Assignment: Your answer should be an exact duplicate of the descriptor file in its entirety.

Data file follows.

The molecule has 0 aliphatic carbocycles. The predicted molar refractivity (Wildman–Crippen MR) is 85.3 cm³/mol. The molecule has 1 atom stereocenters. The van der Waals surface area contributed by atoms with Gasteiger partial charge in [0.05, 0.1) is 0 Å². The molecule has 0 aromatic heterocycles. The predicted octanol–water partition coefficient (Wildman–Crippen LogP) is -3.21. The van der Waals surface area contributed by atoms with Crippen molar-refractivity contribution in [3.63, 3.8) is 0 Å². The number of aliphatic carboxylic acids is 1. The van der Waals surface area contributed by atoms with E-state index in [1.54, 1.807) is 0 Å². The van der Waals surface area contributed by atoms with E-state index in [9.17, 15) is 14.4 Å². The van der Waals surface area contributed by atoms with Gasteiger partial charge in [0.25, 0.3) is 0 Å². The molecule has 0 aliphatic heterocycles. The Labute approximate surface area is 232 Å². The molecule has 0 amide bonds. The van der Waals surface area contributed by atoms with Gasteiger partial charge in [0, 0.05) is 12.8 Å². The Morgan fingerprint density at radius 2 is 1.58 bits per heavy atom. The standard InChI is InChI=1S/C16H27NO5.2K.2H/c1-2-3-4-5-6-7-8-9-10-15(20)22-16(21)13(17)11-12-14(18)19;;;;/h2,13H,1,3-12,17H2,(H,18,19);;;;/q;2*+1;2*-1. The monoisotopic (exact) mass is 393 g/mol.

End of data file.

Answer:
The molecule has 0 aliphatic carbocycles. The predicted molar refractivity (Wildman–Crippen MR) is 85.3 cm³/mol. The molecule has 1 atom stereocenters. The van der Waals surface area contributed by atoms with Gasteiger partial charge in [0.05, 0.1) is 0 Å². The molecule has 0 aromatic heterocycles. The predicted octanol–water partition coefficient (Wildman–Crippen LogP) is -3.21. The van der Waals surface area contributed by atoms with Crippen molar-refractivity contribution in [3.63, 3.8) is 0 Å². The number of aliphatic carboxylic acids is 1. The van der Waals surface area contributed by atoms with E-state index in [1.54, 1.807) is 0 Å². The van der Waals surface area contributed by atoms with E-state index in [9.17, 15) is 14.4 Å². The van der Waals surface area contributed by atoms with Gasteiger partial charge in [0.25, 0.3) is 0 Å². The molecule has 0 aliphatic heterocycles. The Labute approximate surface area is 232 Å². The molecule has 0 amide bonds. The van der Waals surface area contributed by atoms with Gasteiger partial charge in [0, 0.05) is 12.8 Å². The Morgan fingerprint density at radius 2 is 1.58 bits per heavy atom. The standard InChI is InChI=1S/C16H27NO5.2K.2H/c1-2-3-4-5-6-7-8-9-10-15(20)22-16(21)13(17)11-12-14(18)19;;;;/h2,13H,1,3-12,17H2,(H,18,19);;;;/q;2*+1;2*-1. The monoisotopic (exact) mass is 393 g/mol.